Last Saturday was "Buck Hill Day" in Washington. Fans, friends and relatives gathered; a mayoral proclamation was issued; congratulations were offered. But Hill--a postal worker by day, a world-class jazz musician by night--isn't one to waste words. A mere "thank you" was all he had to say that night at the Commerce Building Auditorium, where he was honored by the Charlin Jazz Society. Then the soft-spoken saxophonist reached for his instrument and said it all.
It was an exceptional evening of jazz, not just because Hill and his trio (especially bassist Tommy Cecil) were in fine form, barreling through pieces like "Two Chord Molly" with characteristic volume and stamina, or changing the pace with a few surprises, including a sinuously seductive clarinet feature. It was also a success because Hill's guests made it so. Trumpeter Jimmy Owens alternated between Gillespie-like, crackling fire and a warm, incandescent approach to the fluegelhorn that occasionally recalled Art Farmer. Saxophonist David (Fathead) Newman powerfully reinforced Hill's "Brakes," essayed a tender "Old Folks" and pianist Larry Eanet was wonderfully adept at probing the melodic and blues content of Newman's selections.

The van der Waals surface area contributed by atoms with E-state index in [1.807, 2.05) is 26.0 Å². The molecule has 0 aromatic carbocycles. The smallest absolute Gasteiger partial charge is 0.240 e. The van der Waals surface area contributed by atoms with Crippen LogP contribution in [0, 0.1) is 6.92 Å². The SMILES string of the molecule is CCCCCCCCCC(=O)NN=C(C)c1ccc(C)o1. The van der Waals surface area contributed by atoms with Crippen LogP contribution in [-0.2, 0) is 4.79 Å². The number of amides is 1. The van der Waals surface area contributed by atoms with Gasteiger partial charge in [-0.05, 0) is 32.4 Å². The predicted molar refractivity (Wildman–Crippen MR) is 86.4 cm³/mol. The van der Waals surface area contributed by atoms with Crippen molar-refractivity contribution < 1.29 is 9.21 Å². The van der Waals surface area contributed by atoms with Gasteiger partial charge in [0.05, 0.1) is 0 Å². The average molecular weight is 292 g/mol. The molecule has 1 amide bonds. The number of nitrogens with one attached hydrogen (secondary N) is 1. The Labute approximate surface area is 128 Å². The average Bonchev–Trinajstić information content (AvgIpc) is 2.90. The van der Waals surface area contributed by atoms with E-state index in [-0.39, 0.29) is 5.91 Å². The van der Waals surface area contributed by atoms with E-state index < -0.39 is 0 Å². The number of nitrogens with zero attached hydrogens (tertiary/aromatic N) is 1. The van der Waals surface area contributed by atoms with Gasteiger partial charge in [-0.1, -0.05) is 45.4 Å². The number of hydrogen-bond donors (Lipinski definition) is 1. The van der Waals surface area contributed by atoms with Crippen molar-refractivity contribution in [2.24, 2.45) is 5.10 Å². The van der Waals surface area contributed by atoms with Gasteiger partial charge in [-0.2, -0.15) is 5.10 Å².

Next year, Charlin plans to salute another local musician in a similar fashion. It's a commendable idea, but the society will be hard-pressed to find another honoree quite as worthy as Buck Hill.